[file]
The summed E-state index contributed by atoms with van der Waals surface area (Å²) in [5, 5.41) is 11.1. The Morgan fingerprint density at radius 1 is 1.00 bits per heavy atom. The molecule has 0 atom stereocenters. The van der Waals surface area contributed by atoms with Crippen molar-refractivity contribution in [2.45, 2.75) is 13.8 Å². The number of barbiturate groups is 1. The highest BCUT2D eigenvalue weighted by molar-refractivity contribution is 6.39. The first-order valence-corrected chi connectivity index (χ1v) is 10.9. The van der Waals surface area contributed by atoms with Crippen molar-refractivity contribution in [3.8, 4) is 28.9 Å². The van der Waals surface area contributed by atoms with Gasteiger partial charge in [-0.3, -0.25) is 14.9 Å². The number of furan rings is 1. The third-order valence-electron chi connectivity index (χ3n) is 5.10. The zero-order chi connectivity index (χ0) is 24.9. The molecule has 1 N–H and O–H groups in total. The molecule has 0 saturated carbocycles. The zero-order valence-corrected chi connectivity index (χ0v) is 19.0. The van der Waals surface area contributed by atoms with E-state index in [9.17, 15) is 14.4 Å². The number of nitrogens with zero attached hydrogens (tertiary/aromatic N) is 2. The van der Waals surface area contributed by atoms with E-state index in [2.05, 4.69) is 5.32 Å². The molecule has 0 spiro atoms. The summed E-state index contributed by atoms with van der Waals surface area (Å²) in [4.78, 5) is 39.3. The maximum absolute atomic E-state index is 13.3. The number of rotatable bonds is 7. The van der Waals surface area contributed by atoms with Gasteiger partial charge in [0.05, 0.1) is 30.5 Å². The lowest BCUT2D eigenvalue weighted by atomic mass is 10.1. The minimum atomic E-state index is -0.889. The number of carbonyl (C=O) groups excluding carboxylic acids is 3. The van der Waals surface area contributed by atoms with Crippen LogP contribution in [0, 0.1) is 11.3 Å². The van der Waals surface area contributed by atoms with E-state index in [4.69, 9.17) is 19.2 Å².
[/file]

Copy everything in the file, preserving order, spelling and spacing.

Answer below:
The summed E-state index contributed by atoms with van der Waals surface area (Å²) in [5, 5.41) is 11.1. The Morgan fingerprint density at radius 1 is 1.00 bits per heavy atom. The molecule has 0 atom stereocenters. The van der Waals surface area contributed by atoms with Crippen molar-refractivity contribution in [2.45, 2.75) is 13.8 Å². The number of barbiturate groups is 1. The highest BCUT2D eigenvalue weighted by molar-refractivity contribution is 6.39. The first-order valence-corrected chi connectivity index (χ1v) is 10.9. The van der Waals surface area contributed by atoms with Crippen molar-refractivity contribution in [3.8, 4) is 28.9 Å². The van der Waals surface area contributed by atoms with Gasteiger partial charge in [-0.3, -0.25) is 14.9 Å². The number of furan rings is 1. The third-order valence-electron chi connectivity index (χ3n) is 5.10. The zero-order chi connectivity index (χ0) is 24.9. The molecule has 1 N–H and O–H groups in total. The molecule has 0 saturated carbocycles. The zero-order valence-corrected chi connectivity index (χ0v) is 19.0. The van der Waals surface area contributed by atoms with E-state index in [9.17, 15) is 14.4 Å². The number of nitrogens with zero attached hydrogens (tertiary/aromatic N) is 2. The van der Waals surface area contributed by atoms with E-state index in [2.05, 4.69) is 5.32 Å². The molecule has 0 spiro atoms. The summed E-state index contributed by atoms with van der Waals surface area (Å²) in [4.78, 5) is 39.3. The maximum absolute atomic E-state index is 13.3. The number of rotatable bonds is 7. The van der Waals surface area contributed by atoms with Gasteiger partial charge in [0.05, 0.1) is 30.5 Å². The lowest BCUT2D eigenvalue weighted by atomic mass is 10.1. The minimum atomic E-state index is -0.889. The number of carbonyl (C=O) groups excluding carboxylic acids is 3. The van der Waals surface area contributed by atoms with Crippen LogP contribution in [0, 0.1) is 11.3 Å². The van der Waals surface area contributed by atoms with E-state index in [4.69, 9.17) is 19.2 Å².